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"How many women have you slept with?" she asked.
"In my life?" he replied.
"I don't know. Probably somewhere in the twenties, maybe low thirties."
"Oh, come on. You're the kind of guy who knows exactly how many. You probably have little detailed index cards on each conquest, filed neatly in both alphabetical and chronological order."
"How did you guess? Actually, I have a whole slide show presentation. You wanna see it sometime?"
"Hey, you got the reference. Great movie."
"It was okay. How come every guy loves that movie?"
"I don't know. Maybe it's because even though we all pretend to be sensitive like Art Garfunkel, we know inside we're really like Jack Nicholson."
"Most of the men I know do act like Jack Nicholson."
"I don't," he said. "At least I don't think I do. Well, I don't have a slide presentation anyway. In fact, you're wrong. I honestly don't know the exact number. I lost track somewhere in the twenties. Once, I tried to count everyone and got to 26. But I know I must have left a few out."
"The more forgettable ones?"
"No. Unfortunately, those are the ones I remember all too well," he said. "Maybe it's a subconscious effort on my part to forget a few. There's something very decadent about not being able to remember everyone. It's kind of like doing laundry in Paris."
"Double chocolate Mississippi mud cake smothered with raspberry rum sauce is decadent. I'm not sure a lapse in memory or reaching for the All-temperature Cheer does it for me."
"No, no, no. That's not what I meant. I spent a couple of weeks in Paris once. And near the end of the second week, I was actually getting bored. I was also running out of clean underwear. So, with one of the world's greatest cultural cities at my fingertips on a beautiful July day, I was sitting in a laundromat, separating lights and colors, reading a trashy novel. To have the luxury to be bored in Paris -- that's decadent!"
"I think I'd rather have sex in the Louvre. Now, that would be decadent," she replied. "So, when were you in Paris?"
"Exactly ten years ago this summer. I took the traditional summer after college backpacking trip around Europe. You know, the stereotypical trip that suburban white boys took in the eighties, under the pretense of finding one's self, but really to party hard one more time before entering the real world -- and to try to get laid in every country."
"I took the same trip, the one that was obligatory for suburban white girls. Only no pretenses. We were unashamedly and hopelessly careless, on a mission for passionate and chaotic romance. I wanted to find a dark and moody Frenchman. Someone to make love to under the Eiffel Tower. And before I moved on to the next country, I could whisper in his ear 'At least, we'll always have Paris.'"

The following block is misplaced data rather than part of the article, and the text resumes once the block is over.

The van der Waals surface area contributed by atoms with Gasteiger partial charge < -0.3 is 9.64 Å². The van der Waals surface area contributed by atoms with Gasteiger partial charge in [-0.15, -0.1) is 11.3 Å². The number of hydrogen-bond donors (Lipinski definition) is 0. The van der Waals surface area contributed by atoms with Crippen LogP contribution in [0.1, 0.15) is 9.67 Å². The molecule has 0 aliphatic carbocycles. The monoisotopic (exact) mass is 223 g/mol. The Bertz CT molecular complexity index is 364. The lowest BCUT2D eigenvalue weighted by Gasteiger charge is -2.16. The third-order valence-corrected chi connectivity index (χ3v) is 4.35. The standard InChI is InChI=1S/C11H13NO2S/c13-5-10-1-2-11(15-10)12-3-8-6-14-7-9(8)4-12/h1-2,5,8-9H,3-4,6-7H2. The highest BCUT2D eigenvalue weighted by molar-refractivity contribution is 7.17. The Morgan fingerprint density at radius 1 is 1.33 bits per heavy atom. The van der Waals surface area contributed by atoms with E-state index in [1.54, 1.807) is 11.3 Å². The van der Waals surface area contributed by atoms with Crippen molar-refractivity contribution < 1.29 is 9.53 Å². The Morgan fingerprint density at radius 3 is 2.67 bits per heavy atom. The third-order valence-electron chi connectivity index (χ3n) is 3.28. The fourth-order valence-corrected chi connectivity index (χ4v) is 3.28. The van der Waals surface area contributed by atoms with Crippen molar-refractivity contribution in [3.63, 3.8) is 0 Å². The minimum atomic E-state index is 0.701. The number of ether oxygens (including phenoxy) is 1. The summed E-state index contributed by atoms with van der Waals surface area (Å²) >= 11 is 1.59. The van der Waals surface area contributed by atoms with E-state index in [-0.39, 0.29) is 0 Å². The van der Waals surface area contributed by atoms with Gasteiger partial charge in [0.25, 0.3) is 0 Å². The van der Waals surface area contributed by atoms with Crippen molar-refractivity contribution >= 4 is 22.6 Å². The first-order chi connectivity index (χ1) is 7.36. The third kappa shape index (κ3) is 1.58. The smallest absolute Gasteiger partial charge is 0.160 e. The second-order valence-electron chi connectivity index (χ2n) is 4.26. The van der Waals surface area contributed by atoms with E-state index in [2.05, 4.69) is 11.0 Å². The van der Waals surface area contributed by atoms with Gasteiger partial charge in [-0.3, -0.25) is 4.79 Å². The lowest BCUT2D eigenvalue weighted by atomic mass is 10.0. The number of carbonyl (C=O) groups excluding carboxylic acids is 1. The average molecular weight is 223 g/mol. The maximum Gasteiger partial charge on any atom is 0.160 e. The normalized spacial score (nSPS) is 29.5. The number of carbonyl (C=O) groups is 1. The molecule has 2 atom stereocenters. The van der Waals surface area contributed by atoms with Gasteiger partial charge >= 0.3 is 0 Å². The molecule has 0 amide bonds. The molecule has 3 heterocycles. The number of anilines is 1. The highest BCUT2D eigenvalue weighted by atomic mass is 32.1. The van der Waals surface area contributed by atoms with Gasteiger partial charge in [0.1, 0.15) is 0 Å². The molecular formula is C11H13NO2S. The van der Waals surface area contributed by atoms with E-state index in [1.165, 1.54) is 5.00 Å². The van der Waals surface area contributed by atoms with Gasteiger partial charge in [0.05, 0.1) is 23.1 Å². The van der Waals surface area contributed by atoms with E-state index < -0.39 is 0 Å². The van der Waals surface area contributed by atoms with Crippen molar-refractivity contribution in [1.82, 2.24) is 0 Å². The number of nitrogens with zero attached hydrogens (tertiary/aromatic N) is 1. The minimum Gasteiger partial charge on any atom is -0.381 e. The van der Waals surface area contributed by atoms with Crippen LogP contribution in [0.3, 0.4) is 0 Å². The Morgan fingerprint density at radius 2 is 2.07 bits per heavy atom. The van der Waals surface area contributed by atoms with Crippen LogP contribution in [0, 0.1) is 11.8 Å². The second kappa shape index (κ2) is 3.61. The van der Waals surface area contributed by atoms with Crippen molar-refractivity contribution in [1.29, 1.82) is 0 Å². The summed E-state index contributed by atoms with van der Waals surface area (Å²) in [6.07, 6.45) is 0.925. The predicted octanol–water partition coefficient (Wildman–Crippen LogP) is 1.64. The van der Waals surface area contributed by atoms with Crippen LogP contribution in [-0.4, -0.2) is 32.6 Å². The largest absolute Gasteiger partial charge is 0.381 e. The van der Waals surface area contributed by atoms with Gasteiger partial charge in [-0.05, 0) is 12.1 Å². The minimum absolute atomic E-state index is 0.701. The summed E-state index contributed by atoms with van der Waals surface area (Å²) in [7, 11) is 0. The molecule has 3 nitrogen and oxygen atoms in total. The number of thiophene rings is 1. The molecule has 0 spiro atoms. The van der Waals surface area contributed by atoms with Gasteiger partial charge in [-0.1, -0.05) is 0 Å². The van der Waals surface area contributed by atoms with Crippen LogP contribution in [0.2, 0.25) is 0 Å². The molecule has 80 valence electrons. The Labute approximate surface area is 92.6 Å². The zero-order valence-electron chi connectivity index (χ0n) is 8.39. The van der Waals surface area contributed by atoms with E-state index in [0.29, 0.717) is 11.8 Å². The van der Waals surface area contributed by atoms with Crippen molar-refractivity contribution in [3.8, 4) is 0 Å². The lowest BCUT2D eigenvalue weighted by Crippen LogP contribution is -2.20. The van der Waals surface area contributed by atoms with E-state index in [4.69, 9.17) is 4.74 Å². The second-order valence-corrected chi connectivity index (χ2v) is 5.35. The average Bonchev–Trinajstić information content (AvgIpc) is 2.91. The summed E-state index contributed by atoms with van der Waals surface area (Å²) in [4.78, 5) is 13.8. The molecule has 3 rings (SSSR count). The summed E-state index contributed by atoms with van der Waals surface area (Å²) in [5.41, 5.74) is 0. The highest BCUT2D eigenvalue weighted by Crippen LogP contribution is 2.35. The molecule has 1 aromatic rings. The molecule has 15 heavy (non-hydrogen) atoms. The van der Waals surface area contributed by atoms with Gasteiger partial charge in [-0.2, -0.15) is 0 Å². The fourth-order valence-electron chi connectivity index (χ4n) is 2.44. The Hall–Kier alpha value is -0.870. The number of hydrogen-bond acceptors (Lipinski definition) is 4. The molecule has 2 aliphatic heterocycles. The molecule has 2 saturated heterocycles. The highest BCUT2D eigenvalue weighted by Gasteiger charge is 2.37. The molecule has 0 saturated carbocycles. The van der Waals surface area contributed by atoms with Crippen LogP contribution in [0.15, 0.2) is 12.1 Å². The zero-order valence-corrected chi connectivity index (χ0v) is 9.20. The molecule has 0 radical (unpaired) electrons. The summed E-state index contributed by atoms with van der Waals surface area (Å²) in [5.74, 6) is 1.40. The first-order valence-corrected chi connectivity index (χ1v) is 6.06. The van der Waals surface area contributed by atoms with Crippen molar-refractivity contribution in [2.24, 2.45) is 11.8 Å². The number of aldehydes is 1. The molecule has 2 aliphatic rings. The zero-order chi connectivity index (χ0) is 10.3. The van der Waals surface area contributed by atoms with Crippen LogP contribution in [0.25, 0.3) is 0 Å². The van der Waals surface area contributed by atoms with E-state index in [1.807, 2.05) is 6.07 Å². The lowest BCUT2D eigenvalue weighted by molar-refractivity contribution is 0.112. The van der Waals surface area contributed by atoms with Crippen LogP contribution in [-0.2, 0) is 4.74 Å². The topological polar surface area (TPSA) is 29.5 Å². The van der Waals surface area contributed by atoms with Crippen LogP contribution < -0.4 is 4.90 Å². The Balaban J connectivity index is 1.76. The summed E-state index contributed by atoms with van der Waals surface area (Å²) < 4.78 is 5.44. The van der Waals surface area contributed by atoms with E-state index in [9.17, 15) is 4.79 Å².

"I guess I won't be the first guy to show you Casablanca."
"Not even close. I must have seen it a hundred times, but I could watch it a hundred more."
"So did you get the chance to say your line?"
"No," she replied. "As luck would have it, the only cute guy I met in Paris was Italian. I can speak French but not Italian."
"You can always speak the universal language."
"That sounds good in theory, but in reality it doesn't work. Twinkling brown eyes and a gorgeous smile only take you so far. We did smooch on the Champs Ellysees, though."
"What about the rest of the trip?" he asked.
"I did meet one other guy -- in London. But he doesn't count. He was an American."
"Did you make love to him under the London Bridge?" he asked.
"No. He was studying at the London School of Economics so we went back to his apartment," she answered. "Very conventional ... What about you? Did you get laid in every country?"
"Um ... huh ... no," he answered. "Only one -- Switzerland. Two if you count Amsterdam."
"Why wouldn't you count Amsterdam? Was she American?"
"Um ... no."
"Why didn't it count then?"
"I'd rather not say. I don't want to give you the wrong impression."
"Now you really have my curiosity up."
"I'm sorry, but I really can't tell you now. It's more like a fifth date kind of revelation."
"How do you know we're going to have a fifth date?" she asked.
"I don't. That's why I can't tell you."
"You're a real mystery man."
"I wish. My life's not nearly interesting enough to be a mystery. I'm just keeping my cards close to my vest."
"What is this, a date or a poker game?"
"Dating is a lot like a poker game," he said. "Both players sizing each other up, trying to figure out what cards the other holds. Each player wearing their poker face, careful not to show any signs of weakness. Trying to either fish the other in or bluff 'em out. You can try and guess what cards the other player holds by the way she plays them, but you're never sure until the final call when both players reveal their hand. The big question is how much are you willing to contribute to the pot to see the other's hand."
"Life's too short for that. I'd rather put all my cards on the table. If it doesn't work out, so what? You've had a good time and you move on to the next game."
"I'm all for moving from game to game, although the trick is to win a pot without having to show your hand."
"Anyone can be deceitful," she said. "All that is is thrill-seeking. I'm talking about trying to connect. I'd rather be with someone who's open and upfront. That's the only way you can learn and grow as a person. If all you're interested in is having a steady diet of thrills, sooner or later that's going to grow old."
"After about fifty years, maybe. But until then, it's Shangri-La."